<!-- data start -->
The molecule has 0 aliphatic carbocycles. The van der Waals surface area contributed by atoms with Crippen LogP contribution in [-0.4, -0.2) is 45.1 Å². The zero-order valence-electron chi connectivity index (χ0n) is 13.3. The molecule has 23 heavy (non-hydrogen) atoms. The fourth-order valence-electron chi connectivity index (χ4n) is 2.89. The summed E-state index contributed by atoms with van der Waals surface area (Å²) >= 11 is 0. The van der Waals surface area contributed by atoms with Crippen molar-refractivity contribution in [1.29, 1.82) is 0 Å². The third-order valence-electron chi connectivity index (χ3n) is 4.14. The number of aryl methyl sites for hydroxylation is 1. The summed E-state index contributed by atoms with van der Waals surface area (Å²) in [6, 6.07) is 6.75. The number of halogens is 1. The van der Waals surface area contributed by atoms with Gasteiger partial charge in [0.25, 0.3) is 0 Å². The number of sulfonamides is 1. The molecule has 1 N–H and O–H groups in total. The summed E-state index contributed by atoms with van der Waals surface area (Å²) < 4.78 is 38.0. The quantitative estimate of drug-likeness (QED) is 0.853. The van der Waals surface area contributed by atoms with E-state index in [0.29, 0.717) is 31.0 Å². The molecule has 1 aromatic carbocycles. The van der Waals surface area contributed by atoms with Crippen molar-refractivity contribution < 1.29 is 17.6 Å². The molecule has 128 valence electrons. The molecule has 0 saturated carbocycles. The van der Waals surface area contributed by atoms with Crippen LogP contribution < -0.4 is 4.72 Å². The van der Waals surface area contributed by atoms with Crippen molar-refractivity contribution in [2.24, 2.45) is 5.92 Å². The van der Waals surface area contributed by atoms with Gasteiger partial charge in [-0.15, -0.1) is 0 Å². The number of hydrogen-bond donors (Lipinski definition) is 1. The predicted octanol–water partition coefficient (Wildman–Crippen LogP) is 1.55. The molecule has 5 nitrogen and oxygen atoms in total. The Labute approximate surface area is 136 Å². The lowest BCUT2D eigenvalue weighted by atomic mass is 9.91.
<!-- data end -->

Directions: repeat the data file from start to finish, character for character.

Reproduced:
The molecule has 0 aliphatic carbocycles. The van der Waals surface area contributed by atoms with Crippen LogP contribution in [-0.4, -0.2) is 45.1 Å². The zero-order valence-electron chi connectivity index (χ0n) is 13.3. The molecule has 23 heavy (non-hydrogen) atoms. The fourth-order valence-electron chi connectivity index (χ4n) is 2.89. The summed E-state index contributed by atoms with van der Waals surface area (Å²) >= 11 is 0. The van der Waals surface area contributed by atoms with Crippen molar-refractivity contribution in [1.29, 1.82) is 0 Å². The third-order valence-electron chi connectivity index (χ3n) is 4.14. The number of aryl methyl sites for hydroxylation is 1. The summed E-state index contributed by atoms with van der Waals surface area (Å²) in [6, 6.07) is 6.75. The number of halogens is 1. The van der Waals surface area contributed by atoms with Gasteiger partial charge in [0.25, 0.3) is 0 Å². The number of sulfonamides is 1. The molecule has 1 N–H and O–H groups in total. The summed E-state index contributed by atoms with van der Waals surface area (Å²) < 4.78 is 38.0. The quantitative estimate of drug-likeness (QED) is 0.853. The van der Waals surface area contributed by atoms with E-state index in [0.29, 0.717) is 31.0 Å². The molecule has 1 aromatic carbocycles. The van der Waals surface area contributed by atoms with Crippen molar-refractivity contribution < 1.29 is 17.6 Å². The molecule has 128 valence electrons. The molecule has 0 saturated carbocycles. The van der Waals surface area contributed by atoms with Crippen LogP contribution < -0.4 is 4.72 Å². The van der Waals surface area contributed by atoms with Crippen molar-refractivity contribution in [2.24, 2.45) is 5.92 Å². The van der Waals surface area contributed by atoms with Gasteiger partial charge in [-0.15, -0.1) is 0 Å². The number of hydrogen-bond donors (Lipinski definition) is 1. The predicted octanol–water partition coefficient (Wildman–Crippen LogP) is 1.55. The molecule has 5 nitrogen and oxygen atoms in total. The Labute approximate surface area is 136 Å². The lowest BCUT2D eigenvalue weighted by atomic mass is 9.91.